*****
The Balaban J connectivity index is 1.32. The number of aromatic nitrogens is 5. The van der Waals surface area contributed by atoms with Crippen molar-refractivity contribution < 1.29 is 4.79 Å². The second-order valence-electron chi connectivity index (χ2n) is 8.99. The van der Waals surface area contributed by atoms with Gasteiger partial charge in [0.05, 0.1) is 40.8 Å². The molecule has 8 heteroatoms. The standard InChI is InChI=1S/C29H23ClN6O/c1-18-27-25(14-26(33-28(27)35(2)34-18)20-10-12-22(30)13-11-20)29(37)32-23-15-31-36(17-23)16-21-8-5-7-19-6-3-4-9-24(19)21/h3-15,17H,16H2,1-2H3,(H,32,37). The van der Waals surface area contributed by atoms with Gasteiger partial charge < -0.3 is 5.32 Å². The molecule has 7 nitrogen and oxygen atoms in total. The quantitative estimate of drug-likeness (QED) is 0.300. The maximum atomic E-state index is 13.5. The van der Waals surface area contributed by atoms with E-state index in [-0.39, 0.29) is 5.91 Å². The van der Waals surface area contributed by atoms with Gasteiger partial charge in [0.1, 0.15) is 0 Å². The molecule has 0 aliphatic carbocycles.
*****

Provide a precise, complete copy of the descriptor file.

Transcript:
The Balaban J connectivity index is 1.32. The number of aromatic nitrogens is 5. The van der Waals surface area contributed by atoms with Crippen molar-refractivity contribution < 1.29 is 4.79 Å². The second-order valence-electron chi connectivity index (χ2n) is 8.99. The van der Waals surface area contributed by atoms with Gasteiger partial charge in [0.05, 0.1) is 40.8 Å². The molecule has 8 heteroatoms. The standard InChI is InChI=1S/C29H23ClN6O/c1-18-27-25(14-26(33-28(27)35(2)34-18)20-10-12-22(30)13-11-20)29(37)32-23-15-31-36(17-23)16-21-8-5-7-19-6-3-4-9-24(19)21/h3-15,17H,16H2,1-2H3,(H,32,37). The van der Waals surface area contributed by atoms with Gasteiger partial charge < -0.3 is 5.32 Å². The molecule has 7 nitrogen and oxygen atoms in total. The quantitative estimate of drug-likeness (QED) is 0.300. The maximum atomic E-state index is 13.5. The van der Waals surface area contributed by atoms with E-state index in [-0.39, 0.29) is 5.91 Å². The van der Waals surface area contributed by atoms with Gasteiger partial charge in [0.1, 0.15) is 0 Å². The molecule has 0 aliphatic carbocycles.